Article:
The painting depicts nude Cleopatra lying on a red blanket and leaning over an elegant brocade pillow under a tree, arms raised behind her head. The snake which is wrapped around her arm like an ancient bracelet is biting her right breast.
In the foreground on the left you can see a crown and a scepter, alluding to her status as the queen of Egypt.
The scene represents Cleopatra’s suicide, which occurred in 30 B.C. According to Plutarch (Life of Antony) after Augustus defeated her and Antonius’ fleet, she decided to kill herself by being bitten by a poisonous snake.
The painting doesn’t follow the traditional tale that tells the suicide was assisted by Cleopatra’s maids in the Ptolemy mausoleum in Alexandria. She is depicted alone in a landscape with flowers, trees and hills in distance. There is no fruit basket where the maids had hidden the snake, although there are some figs on the ground.
The iconography is unusual and it reminds the sensual Venuses of the 16th century Venetian painting, or the Dying Cleopatra (Amsterdam, Rijksmuseum), attributed to Jan van Scorel, who was very active Nordic painter in Venice and Rome in the 16th century.
Cleopatra’s character is provocative and seductive in this painting, even at the moment of death. It recalls the nude Venus by Giorgione in Dresden, also depicted lying on the ground in an open landscape, and the works of Titian.
Marco Pino studied also other works for this iconography, especially the Hellenistic statue of the Vatican museums known as Ariadne, which in the 16th century was identified as Cleopatra and Michelangelo’s cartoon with Venus and Cupid, which were often copied afterwards by many artists such as Pontormo.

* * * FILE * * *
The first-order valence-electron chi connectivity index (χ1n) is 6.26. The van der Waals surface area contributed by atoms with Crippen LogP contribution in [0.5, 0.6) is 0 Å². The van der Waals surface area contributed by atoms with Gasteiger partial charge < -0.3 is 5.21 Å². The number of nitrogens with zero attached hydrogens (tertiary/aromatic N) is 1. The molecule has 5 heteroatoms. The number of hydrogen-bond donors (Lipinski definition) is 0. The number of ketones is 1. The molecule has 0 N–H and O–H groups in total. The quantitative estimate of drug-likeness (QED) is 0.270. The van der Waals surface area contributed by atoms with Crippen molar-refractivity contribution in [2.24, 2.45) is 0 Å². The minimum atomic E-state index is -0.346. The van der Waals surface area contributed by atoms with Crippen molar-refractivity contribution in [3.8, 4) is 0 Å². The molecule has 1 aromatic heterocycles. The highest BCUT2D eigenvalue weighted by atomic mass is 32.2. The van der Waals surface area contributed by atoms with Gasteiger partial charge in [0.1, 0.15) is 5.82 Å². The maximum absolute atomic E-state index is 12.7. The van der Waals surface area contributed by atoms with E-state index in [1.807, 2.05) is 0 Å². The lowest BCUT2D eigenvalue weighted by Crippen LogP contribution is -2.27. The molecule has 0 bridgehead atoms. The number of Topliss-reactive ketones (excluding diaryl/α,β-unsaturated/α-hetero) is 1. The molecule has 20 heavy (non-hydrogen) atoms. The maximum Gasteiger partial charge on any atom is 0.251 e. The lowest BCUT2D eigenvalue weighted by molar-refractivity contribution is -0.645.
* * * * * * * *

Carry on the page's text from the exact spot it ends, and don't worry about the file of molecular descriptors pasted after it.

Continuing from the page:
Marco Pino studied the works during his first stay in Rome (1544-1551) when he painted the frescoes of the Cleopatra hall in Vatican together with Daniele da Volterra. Clepatra’s pose in his painting is directly taken from the Hellenistic models he saw in Vatican. The erotic and sensual female figure has certainly taken influence from the works like Leda by Michelangelo and Danae by Titian.
From a stylistic point of view the painting represents the Tuscan school, taking inspiration from the works of Michelangelo, and the Venetian school, best represented by Titian, which pays a lot of attention to colors and the landscape.
You also see the influence of Pino’s master Domenico Beccafumi in the colors of the sky and large and rapid brushstrokes. The Mannerist culture is expressed in this elegant nude figure with slightly unnatural pose, her body in a forced twist. The features of Cleopatra’s face were typical for Pino, which he also represented in other paintings, often with a religious subject.
In the 1920s’ the painting was in Otto Lanz’s collection in Amsterdam. It remained in Netherlands for many decades. It was in Han Jungelin’s collection in Schipluiden in 1962 and then it was sold to antiques market. At some point the work was sold to a private collection in Trieste and then to antique gallery L’intrigo, before it was bought by Fondazione Monte dei Paschi di Siena in 2005.
Marco Pino was born in Siena in 1521. At sixteen he was already in Domenico Beccafumi’s workshop where he had his artistic training and with whom he often collaborated. He assisted his famous works such as the Descent in Limbo (1536, Siena, Pinacoteca Nazionale) the frescoes in the Siena Cathedral (1536-1538) and Madonna and Child with Saints (1536-1538) in the oratory of San Bernardino.